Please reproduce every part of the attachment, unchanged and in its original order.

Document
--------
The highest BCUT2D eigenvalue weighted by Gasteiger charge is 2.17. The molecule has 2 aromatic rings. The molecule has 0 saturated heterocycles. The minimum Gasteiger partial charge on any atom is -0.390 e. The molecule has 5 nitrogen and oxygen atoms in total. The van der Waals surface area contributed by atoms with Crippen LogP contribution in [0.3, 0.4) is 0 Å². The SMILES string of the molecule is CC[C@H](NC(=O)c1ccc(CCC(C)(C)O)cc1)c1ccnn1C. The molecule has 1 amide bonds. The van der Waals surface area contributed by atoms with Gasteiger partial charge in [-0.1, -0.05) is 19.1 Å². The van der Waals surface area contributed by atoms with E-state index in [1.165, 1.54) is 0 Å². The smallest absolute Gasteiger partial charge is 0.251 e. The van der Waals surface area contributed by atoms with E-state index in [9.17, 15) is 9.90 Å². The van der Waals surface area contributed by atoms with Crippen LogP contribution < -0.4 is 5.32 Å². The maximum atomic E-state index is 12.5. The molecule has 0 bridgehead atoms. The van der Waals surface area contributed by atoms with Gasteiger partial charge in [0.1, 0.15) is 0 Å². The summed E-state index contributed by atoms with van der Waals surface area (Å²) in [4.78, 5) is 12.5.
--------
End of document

The highest BCUT2D eigenvalue weighted by Gasteiger charge is 2.17. The molecule has 2 aromatic rings. The molecule has 0 saturated heterocycles. The minimum Gasteiger partial charge on any atom is -0.390 e. The molecule has 5 nitrogen and oxygen atoms in total. The van der Waals surface area contributed by atoms with Crippen LogP contribution in [0.3, 0.4) is 0 Å². The SMILES string of the molecule is CC[C@H](NC(=O)c1ccc(CCC(C)(C)O)cc1)c1ccnn1C. The molecule has 1 amide bonds. The van der Waals surface area contributed by atoms with Gasteiger partial charge in [-0.1, -0.05) is 19.1 Å². The van der Waals surface area contributed by atoms with E-state index in [1.165, 1.54) is 0 Å². The smallest absolute Gasteiger partial charge is 0.251 e. The van der Waals surface area contributed by atoms with E-state index in [9.17, 15) is 9.90 Å². The van der Waals surface area contributed by atoms with Crippen LogP contribution < -0.4 is 5.32 Å². The maximum atomic E-state index is 12.5. The molecule has 0 bridgehead atoms. The van der Waals surface area contributed by atoms with Gasteiger partial charge in [0.1, 0.15) is 0 Å². The summed E-state index contributed by atoms with van der Waals surface area (Å²) in [4.78, 5) is 12.5.